Meet Super Chill, the California Cannabis Company Making Healthier Rosin Edibles
Candy-styled sweets, corn syrup–filled gummies, oily munchies—junk foods still dominate the world of weed edibles. But consumers are maturing, as are their palates. More are seeking wellness-focused cannabis edibles that don’t add unnecessary sugar. Enter, Super Chill Edibles , a California-based brand whose infused fruit chews for those wanting healthy ingredients and quality, full-spectrum cannabis extract.
With a texture similar to chewy Airhead candies, Super Chill’s fruit chews and jellies boast seasonal, locally sourced fruit and herbs, plus high-quality rosin. The hands behind these crafted bites? Jenn Miguelez and Andre Santiago.
Prior to starting Super Chill, the partners (both in business and life) ran an infused fortune cookie business in Miami that employed guerilla marketing techniques like posting “missing” fortune cookie signs flyers around the city complete with tearable number tabs to call and order. The project’s runaway success inspired them to move to LA to do things for real in California’s legal market.
“Having worked with different products and getting feedback from people the past 10 years, we knew we wanted to create something plant-based and something that tasted so good, you wouldn’t even second guess if it contained anything artificial or gross,” says Santiago. “I eventually stumbled upon the fruit chew recipe just as a friend had given me a bunch of rosin and asked if there was anything we could do with it.”
Santiago and Miguelez source the fruits from local farmers markets, and they grow the herbs for the jellies at home. “We’ve built relationships with different farms, so when they have seasonal things we’ll grab them and incorporate them into our recipes,” said Miguelez. “Then we have a huge herb garden in our backyard where we grow all the herbs for our jellies like the oregano and strawberry basil flavors.”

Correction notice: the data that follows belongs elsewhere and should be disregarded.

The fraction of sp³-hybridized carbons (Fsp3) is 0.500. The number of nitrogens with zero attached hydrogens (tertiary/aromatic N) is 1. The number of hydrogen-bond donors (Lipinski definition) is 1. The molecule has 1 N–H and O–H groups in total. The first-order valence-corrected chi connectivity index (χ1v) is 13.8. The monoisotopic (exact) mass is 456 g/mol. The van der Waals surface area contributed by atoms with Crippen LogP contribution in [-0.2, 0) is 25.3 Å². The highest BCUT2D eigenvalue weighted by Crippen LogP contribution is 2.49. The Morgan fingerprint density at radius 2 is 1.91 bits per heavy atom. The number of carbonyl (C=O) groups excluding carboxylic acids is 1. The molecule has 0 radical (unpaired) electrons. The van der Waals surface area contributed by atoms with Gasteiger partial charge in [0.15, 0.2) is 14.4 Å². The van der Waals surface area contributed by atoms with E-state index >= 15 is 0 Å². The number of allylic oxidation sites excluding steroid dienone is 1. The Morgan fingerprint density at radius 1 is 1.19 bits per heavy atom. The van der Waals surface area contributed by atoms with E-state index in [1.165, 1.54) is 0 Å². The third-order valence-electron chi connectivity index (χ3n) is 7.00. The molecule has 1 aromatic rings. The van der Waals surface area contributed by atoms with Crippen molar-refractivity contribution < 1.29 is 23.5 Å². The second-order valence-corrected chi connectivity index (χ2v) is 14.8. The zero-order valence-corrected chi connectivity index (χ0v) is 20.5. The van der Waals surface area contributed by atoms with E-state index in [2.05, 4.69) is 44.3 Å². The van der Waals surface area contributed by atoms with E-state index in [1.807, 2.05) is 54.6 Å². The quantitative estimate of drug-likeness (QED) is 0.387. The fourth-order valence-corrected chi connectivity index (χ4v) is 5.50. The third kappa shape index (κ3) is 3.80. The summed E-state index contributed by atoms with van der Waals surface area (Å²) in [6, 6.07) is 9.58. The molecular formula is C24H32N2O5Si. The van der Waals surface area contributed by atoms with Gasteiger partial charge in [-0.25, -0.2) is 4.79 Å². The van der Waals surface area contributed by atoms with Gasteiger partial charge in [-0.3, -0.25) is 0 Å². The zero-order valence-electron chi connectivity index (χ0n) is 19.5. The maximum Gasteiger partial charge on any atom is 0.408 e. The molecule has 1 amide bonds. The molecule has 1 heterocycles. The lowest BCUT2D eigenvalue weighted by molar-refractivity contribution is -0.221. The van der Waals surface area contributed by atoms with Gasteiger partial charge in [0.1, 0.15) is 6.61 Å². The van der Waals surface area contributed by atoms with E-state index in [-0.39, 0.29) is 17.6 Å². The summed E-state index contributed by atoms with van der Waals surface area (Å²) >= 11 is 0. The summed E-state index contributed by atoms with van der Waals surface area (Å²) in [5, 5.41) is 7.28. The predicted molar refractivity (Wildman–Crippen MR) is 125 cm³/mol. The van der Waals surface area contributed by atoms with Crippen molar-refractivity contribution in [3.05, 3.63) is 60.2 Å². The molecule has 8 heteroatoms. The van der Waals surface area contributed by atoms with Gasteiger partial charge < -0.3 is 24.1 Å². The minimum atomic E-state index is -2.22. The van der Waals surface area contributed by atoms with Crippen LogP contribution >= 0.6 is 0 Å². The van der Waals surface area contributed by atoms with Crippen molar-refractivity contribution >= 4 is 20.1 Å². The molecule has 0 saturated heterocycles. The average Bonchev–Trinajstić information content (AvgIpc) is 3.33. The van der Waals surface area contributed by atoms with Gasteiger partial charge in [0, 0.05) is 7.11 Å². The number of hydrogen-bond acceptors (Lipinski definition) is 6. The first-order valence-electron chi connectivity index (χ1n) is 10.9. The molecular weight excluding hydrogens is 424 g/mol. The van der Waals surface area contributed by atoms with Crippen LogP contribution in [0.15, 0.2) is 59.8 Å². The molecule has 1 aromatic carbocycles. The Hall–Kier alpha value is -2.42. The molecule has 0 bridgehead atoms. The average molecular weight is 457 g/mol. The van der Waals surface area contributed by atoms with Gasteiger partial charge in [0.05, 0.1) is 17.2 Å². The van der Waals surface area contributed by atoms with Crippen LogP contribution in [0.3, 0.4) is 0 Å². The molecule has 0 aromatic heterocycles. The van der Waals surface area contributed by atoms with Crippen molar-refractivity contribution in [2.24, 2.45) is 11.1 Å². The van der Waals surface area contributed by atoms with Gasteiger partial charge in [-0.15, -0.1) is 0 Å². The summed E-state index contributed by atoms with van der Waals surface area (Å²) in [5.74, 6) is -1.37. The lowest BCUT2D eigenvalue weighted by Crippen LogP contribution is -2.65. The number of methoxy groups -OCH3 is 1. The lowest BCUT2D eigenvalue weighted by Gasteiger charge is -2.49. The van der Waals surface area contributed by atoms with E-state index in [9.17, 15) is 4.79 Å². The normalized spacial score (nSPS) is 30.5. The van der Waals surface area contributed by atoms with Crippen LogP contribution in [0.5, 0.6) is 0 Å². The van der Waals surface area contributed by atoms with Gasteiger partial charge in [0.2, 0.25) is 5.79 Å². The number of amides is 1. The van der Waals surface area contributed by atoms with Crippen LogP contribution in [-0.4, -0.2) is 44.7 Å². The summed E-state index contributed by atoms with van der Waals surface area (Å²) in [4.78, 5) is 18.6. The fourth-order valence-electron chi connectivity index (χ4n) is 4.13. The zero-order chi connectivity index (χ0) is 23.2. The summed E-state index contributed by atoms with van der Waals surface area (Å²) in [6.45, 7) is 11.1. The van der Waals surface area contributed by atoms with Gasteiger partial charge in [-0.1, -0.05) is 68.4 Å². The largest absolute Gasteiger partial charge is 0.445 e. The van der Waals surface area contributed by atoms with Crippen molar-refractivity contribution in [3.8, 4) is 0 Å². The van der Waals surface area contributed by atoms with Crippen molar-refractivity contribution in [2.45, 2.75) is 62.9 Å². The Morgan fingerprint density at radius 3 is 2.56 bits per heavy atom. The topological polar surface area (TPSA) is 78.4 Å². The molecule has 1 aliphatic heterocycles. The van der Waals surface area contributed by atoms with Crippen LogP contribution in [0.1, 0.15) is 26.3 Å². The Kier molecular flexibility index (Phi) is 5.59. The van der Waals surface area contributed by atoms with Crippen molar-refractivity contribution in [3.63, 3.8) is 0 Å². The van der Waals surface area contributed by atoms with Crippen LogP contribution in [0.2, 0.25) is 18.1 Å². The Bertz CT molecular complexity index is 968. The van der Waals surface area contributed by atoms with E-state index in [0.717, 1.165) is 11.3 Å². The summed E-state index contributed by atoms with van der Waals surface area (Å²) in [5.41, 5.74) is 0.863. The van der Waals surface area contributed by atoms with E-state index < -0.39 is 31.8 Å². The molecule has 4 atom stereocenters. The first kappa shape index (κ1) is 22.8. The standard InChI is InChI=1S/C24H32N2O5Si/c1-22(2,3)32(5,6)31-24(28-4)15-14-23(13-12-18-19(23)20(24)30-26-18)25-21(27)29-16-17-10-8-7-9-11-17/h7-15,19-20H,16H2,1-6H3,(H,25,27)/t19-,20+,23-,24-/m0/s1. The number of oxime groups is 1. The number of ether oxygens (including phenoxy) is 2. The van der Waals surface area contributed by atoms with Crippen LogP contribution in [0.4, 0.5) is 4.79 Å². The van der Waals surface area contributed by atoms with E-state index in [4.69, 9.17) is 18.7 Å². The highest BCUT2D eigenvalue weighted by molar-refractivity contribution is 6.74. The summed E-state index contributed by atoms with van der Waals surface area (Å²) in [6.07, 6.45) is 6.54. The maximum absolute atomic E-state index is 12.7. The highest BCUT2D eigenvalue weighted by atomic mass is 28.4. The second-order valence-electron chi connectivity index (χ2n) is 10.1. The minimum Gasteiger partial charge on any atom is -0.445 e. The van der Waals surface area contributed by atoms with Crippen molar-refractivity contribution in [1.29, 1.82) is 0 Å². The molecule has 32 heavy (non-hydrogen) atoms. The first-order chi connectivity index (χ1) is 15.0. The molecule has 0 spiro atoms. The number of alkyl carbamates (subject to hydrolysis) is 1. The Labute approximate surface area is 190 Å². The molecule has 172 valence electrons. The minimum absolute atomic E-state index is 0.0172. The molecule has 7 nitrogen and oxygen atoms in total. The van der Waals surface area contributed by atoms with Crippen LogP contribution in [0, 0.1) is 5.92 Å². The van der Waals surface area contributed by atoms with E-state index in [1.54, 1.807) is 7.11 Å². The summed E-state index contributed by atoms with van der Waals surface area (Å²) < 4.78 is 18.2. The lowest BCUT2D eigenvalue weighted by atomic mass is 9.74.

The edibles genre has long been plagued by ingredients that produce a negative user experience—and we’re not talking about just sugar. Until recently, almost all edibles used a type of cannabis extract called distillate. The process that creates distillate strips cannabis of all THC’s balancing chemical counterparts, leaving only THC alone in most cases. The CBD, terpenes, and other cannabinoids naturally present in the plant are no longer present, which add delightful nuance to your high and also help keep THC’s side effects of anxiety and paranoia in check.
Without the balance that comes with the full suite of organic compounds, you run the risk of a Maureen Dowd-esque edible meltdown. While distillate just gets you high on straight THC, rosin has a radiant, full-spectrum high that interacts wholly with your endocannabinoid system. Created without the use of a chemical solvent like butane, ethanol, or carbon dioxide, rosin extracts the plant’s desirable compounds more gently via combination of heat and pressure. The original chemical fingerprint of the flower is preserved. Because of this pure and potent expression of the flower, rosin has taken off as the product du jour in the edibles and dabbing spaces.
Now Santiago and Miguelez continue to perfect their decarbing process, which activates the cannabis for edible consumption. They want to make sure their ingredients work in unison with the terpene profile of the rosin.
Sequestering edibles to products that are bad for you supports the narrative that cannabis is indulgent and solely recreational. For people who value their health and use cannabis daily, Super Chill is helping to normalize cannabis use in a beneficial way.
“We wanted to have a product that was fully plant-powered,” says Santiago. “Our brand is a tribute to farmers, plants, food, and everything that we feel makes Super Chill, super chill.”
Nothing in this article is or should be construed as advice regarding the legal status of the substance(s) or medical advice. You should consult a medical professional regarding matters pertaining to your health before starting any course of medical treatment.